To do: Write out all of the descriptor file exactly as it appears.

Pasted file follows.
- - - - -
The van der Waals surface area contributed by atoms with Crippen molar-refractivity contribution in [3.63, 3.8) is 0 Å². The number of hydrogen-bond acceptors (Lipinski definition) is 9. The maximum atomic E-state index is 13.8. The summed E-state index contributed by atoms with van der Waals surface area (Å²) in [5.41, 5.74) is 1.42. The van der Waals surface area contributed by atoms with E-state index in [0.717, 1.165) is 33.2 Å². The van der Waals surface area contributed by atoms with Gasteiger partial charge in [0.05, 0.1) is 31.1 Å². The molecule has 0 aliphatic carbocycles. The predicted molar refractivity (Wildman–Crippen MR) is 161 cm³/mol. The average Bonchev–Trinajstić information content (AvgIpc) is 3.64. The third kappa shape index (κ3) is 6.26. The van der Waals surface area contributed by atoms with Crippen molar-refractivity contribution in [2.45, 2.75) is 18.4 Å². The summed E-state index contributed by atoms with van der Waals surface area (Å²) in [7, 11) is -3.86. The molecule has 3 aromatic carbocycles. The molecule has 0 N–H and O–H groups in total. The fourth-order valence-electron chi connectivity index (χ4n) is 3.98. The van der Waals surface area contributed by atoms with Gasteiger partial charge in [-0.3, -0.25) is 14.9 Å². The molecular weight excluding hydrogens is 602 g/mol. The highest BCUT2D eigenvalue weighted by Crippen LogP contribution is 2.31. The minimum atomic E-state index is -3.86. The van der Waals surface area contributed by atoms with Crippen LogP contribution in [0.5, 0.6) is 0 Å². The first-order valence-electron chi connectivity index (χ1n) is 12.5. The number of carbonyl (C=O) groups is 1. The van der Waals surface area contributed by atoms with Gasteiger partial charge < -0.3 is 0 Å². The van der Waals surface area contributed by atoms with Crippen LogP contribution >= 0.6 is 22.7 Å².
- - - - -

The van der Waals surface area contributed by atoms with Crippen molar-refractivity contribution in [3.63, 3.8) is 0 Å². The number of hydrogen-bond acceptors (Lipinski definition) is 9. The maximum atomic E-state index is 13.8. The summed E-state index contributed by atoms with van der Waals surface area (Å²) in [5.41, 5.74) is 1.42. The van der Waals surface area contributed by atoms with E-state index in [0.717, 1.165) is 33.2 Å². The van der Waals surface area contributed by atoms with Gasteiger partial charge in [0.05, 0.1) is 31.1 Å². The molecule has 0 aliphatic carbocycles. The predicted molar refractivity (Wildman–Crippen MR) is 161 cm³/mol. The average Bonchev–Trinajstić information content (AvgIpc) is 3.64. The third kappa shape index (κ3) is 6.26. The van der Waals surface area contributed by atoms with Crippen molar-refractivity contribution in [2.45, 2.75) is 18.4 Å². The summed E-state index contributed by atoms with van der Waals surface area (Å²) in [7, 11) is -3.86. The molecule has 3 aromatic carbocycles. The molecule has 0 N–H and O–H groups in total. The fourth-order valence-electron chi connectivity index (χ4n) is 3.98. The van der Waals surface area contributed by atoms with Gasteiger partial charge in [-0.3, -0.25) is 14.9 Å². The molecular weight excluding hydrogens is 602 g/mol. The highest BCUT2D eigenvalue weighted by Crippen LogP contribution is 2.31. The minimum atomic E-state index is -3.86. The van der Waals surface area contributed by atoms with Crippen LogP contribution in [0.5, 0.6) is 0 Å². The first-order valence-electron chi connectivity index (χ1n) is 12.5. The number of carbonyl (C=O) groups is 1. The van der Waals surface area contributed by atoms with Gasteiger partial charge < -0.3 is 0 Å². The van der Waals surface area contributed by atoms with Crippen LogP contribution >= 0.6 is 22.7 Å².